This Global Heatwave Has Everyone Asking The Same Question

"What global temperature will make us stop burning fossil fuels?"
Firefighters extinguish a house burning during a wildfire in southeast Attica in Lagonisi, Greece on 17, July 2023.
Firefighters extinguish a house burning during a wildfire in southeast Attica in Lagonisi, Greece on 17, July 2023.
Anadolu Agency via Getty Images

Extreme weather is causing alarm around the world right now, and Twitter is asking: how much more can we endure before we act?

Record-breaking temperatures – believed to be a result of the climate crisis – have made global headlines in recent weeks, with heat health alerts issued in both Italy and the US.

The Italian island of Sardinia is expecting highs of 46C on Tuesday afternoon, with another 10 days of heat on its way.

In Spain, temperatures are forecast to reach 44C in the south on Wednesday, while wildfires have been sweeping across the Spanish island of La Palma and mainland Greece due to the hot, dry weather conditions.

Other wildfires have been raging across 100 hectares in southern Switzerland, exacerbated by high speed winds.

Over in the US, temperatures last night in California’s Death Valley were at 49C at midnight, while Phoenix, Arizona, logged its 16th day above 43C.

The World Meteorological Organisation (WMO) has pointed out that this extreme weather is proof more action is needed to address the climate crisis.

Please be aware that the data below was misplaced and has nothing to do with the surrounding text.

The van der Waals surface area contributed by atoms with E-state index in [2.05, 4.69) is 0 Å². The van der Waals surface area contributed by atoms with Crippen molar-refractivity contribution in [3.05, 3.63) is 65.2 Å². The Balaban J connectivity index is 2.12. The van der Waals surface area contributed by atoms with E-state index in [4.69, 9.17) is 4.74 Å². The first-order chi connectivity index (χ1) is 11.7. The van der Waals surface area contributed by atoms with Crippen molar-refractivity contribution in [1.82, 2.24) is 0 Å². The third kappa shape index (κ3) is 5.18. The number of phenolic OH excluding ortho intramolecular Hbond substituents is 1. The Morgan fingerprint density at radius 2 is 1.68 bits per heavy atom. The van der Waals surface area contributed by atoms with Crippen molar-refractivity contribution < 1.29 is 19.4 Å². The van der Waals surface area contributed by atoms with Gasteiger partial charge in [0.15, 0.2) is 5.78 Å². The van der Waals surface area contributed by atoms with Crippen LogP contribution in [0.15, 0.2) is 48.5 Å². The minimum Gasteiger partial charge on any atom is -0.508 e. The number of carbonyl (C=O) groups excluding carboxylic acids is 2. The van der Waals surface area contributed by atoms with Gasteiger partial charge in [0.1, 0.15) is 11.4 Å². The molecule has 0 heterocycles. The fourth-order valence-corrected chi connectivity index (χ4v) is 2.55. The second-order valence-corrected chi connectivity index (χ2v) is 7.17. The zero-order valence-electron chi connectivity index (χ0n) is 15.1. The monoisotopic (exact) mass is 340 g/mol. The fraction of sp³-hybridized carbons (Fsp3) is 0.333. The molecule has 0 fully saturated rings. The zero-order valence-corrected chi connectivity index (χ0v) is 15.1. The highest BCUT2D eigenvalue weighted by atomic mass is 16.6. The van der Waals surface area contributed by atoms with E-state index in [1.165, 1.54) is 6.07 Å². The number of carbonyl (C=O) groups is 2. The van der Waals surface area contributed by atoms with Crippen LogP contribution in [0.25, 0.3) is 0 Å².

In a statement sent out to journalists on Tuesday, it said: “Temperatures in North America, Asia, and across North Africa and the Mediterranean will be above 40C for a prolonged number of days this week as the heatwave intensifies.”

Meanwhile, heavy rainfall is hitting other places in the world, hard, such as Japan, South Korea and the north-east of the US.

And we should not be turning a blind eye.

As the WMO secretary general Professor Petteri Taalas said: “The extreme weather – an increasingly frequent occurrence in our warming climate – is having a major impact on human health, ecosystems, economies, agriculture, energy and water supplies.

“This underlines the increasing urgency of cutting greenhouse gas emissions as quickly and as deeply as possible.”

However, scientists have been warning for decades that carbon emissions from burning fossil fuels will cause climate change, making heatwaves more regular and more intense – while also exacerbating other weather patterns, like heavy rainfall.

But, as Twitter asked, what will it take for humans – and governments – to stop being in denial and to start taking action?

Before You Go